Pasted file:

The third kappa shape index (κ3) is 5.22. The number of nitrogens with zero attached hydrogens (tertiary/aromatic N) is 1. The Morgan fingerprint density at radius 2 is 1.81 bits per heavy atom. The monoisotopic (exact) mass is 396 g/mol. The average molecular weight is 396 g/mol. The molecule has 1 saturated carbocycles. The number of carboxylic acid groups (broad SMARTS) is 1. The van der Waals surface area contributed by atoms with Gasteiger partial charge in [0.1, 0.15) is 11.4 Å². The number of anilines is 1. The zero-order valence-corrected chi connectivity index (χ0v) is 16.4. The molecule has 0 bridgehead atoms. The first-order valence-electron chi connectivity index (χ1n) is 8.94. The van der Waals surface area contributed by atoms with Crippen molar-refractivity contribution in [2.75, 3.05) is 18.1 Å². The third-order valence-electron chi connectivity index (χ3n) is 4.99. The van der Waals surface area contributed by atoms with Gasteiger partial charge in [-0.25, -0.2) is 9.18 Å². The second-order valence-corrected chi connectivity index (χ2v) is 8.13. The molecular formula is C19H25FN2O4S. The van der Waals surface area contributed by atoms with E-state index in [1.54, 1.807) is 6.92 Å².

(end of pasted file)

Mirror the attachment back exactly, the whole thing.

The third kappa shape index (κ3) is 5.22. The number of nitrogens with zero attached hydrogens (tertiary/aromatic N) is 1. The Morgan fingerprint density at radius 2 is 1.81 bits per heavy atom. The monoisotopic (exact) mass is 396 g/mol. The average molecular weight is 396 g/mol. The molecule has 1 saturated carbocycles. The number of carboxylic acid groups (broad SMARTS) is 1. The van der Waals surface area contributed by atoms with Gasteiger partial charge in [0.1, 0.15) is 11.4 Å². The number of anilines is 1. The zero-order valence-corrected chi connectivity index (χ0v) is 16.4. The molecule has 0 bridgehead atoms. The first-order valence-electron chi connectivity index (χ1n) is 8.94. The van der Waals surface area contributed by atoms with Crippen molar-refractivity contribution in [2.75, 3.05) is 18.1 Å². The third-order valence-electron chi connectivity index (χ3n) is 4.99. The van der Waals surface area contributed by atoms with Gasteiger partial charge in [-0.25, -0.2) is 9.18 Å². The second-order valence-corrected chi connectivity index (χ2v) is 8.13. The molecular formula is C19H25FN2O4S. The van der Waals surface area contributed by atoms with E-state index in [1.54, 1.807) is 6.92 Å².